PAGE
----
Disability: A New History

Episodes

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05Finding a Voice20130531

Peter White draws on the latest research to reveal the lives of physically disabled people in the 18th and 19th centuries.

Today - Finding a Voice: Peter discovers William Hay, an 18th century MP born with spinal curvature who has left us a remarkably revealing account of his life.

Peter comments, "This series has been full of surprises for me - surprises even after making programmes about disability for 30 years. But perhaps this discovery has been for me the most startling. It's a book which very few people know about, and even fewer have read - a personal exploration of what it's like to be disabled in the 18th century. It's full of insights we like to think of as modern."

In his book "On Deformity", William Hay describes his life as a disabled MP, in Parliament and on the streets. He reveals the daily humiliation of being a man of restricted growth and his fear of rowdy crowds. But he also proudly challenges the conventional thinking of the time that his disability makes him ill. He gives advice to other men in his situation about which careers they should follow. And he excels at self-deprecating humour - sometimes, he confesses, he feels like "a Worm".

Hay's essay is seen by historians as ground-breaking - because in William Hay, disability had for the first time found a voice. But Hay is a challenging role model for modern disability activists.

With historians David Turner, Naomi Baker, Tim Hitchcock and Chris Mounsey and readings by Jonathan Keeble.

Producer: Elizabeth Burke

Academic adviser: David Turner of Swansea University

A Loftus production for BBC Radio 4.

06Doing and Being20130603

Work and disability has always been an awkward fit.

Peter White says, "When as a teenager I said I wanted to be a broadcaster, there was a sharp intake of breath. Shouldn't I be considering becoming a piano tuner, or a physiotherapist? That's what blind people did. I wanted to know what it was like in the past, when people had to work - or starve."

What he discovers is surprising - disabled people were everywhere in the 19th century work-force. In some parts of the country, more than 60% of nurses had a disability. For other disabled men and women, earning a living meant creating a particular niche for themselves. Peter uncovers the career of the blind poet Priscilla Pointon, who made a living writing poetry about her life - signing up hundreds of people on a subscription list to become a wealthy woman. She was just one in a long tradition of blind poets.

Peter also discovers a treasure trove of letters from disabled people seeking work in the Victorian period, which have been collected by Professor Stephen King of Leicester University. They describe the indignity of being assessed by the authorities of the day, and their anger at being accused of faking disability. There are some striking parallels with today, when the debate about work and disability is in full swing.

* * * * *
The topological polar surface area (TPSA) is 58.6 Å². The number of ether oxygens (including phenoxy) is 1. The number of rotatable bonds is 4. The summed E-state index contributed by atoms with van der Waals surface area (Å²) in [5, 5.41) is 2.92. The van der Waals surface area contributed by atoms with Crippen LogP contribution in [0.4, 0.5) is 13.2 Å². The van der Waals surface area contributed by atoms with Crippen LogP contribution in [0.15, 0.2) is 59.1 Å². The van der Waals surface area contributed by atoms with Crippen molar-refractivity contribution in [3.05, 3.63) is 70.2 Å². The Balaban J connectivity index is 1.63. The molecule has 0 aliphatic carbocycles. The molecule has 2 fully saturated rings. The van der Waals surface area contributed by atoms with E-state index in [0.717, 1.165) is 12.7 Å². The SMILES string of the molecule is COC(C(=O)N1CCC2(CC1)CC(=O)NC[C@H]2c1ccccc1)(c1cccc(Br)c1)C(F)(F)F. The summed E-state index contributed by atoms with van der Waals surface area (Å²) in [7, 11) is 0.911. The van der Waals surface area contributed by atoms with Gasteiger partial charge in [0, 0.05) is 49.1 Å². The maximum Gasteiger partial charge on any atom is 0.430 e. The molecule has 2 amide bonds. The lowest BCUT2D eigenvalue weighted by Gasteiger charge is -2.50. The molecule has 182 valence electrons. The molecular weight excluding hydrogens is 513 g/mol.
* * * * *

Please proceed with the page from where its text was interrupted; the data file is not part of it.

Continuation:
With historians Steven King, Chris Mounsey and Julie Anderson, and readings by Gerard McDermott and Emily Bevan.

Producer: Elizabeth Burke

Academic adviser: David Turner of Swansea University

A Loftus production for BBC Radio 4.

07Wooden Legs and Wheelchairs20130604

Peter White has a close encounter with a huge wooden leg, and asks who got access to new technology in the 19th century.

Strangely, wooden legs were thought to be sexy in the 19th century. During the 22 years of war with France, tens of thousands of British soldiers and sailors gave their lives for their country. Surviving, with a missing limb, became tangible proof of valour - and virility.

However, the reality of life with a wooden leg was anything but romantic. Peter White discovers an extraordinary account written by a 19th century soldier, Thomas Jackson, who lost his leg in battle:

"Military surgeons are not very nice about hurting one. What with the tearing off of the bandages, and the opening of the wound afresh, and the tying of the ligaments of the arteries, I fear in my feeble strength I must have sunk under the excruciating pain. When fitted on, my wooden leg was strapped by the knee. I looked down with the same kind of satisfaction which a dog does when he gets a tin kettle tied to his tail."

But William Jackson was one of the lucky ones. As a military man, he had access to the latest technology. Disabled women were not so lucky - and could be confined to the house, unable to leave their bedroom. Two case studies - one soldier, one genteel woman in Bath - reveal how expectations of mobility were limited by gender. And how crucial it was to have individual ambition.

With historians Julie Anderson, Caroline Nielsen, and Amanda Vickery.

Producer: Elizabeth Burke

Academic adviser: David Turner of Swansea University

A Loftus production for BBC Radio 4.

08Sex and Marriage20130605

Peter White explores sex and marriage between disabled people and reveals the shameful history of eugenics in Britain.

The programme begins with a document from Buckingham Palace - an order for some glamorous undergarments for a Royal Trousseau. They were sewn by the women of the Girls' Friendly Society, a group of disabled seamstresses who made a living by sewing sexy underwear. But they themselves had no expectation of marriage, or a sex life. In fact, if they were discovered not to be a virgin they were expelled from the group.

For disabled women - or men - the idea of sex or marriage was taboo. The programme traces the fear of "bad blood" - the early and shameful history of the eugenics movement in Britain. It was a potent mixture of bad science and fear, and it ran right through society. The birth control pioneer Marie Stopes, for instance, became hysterical at the prospect of her son marrying a girl who had bad eyesight and refused to attend the wedding.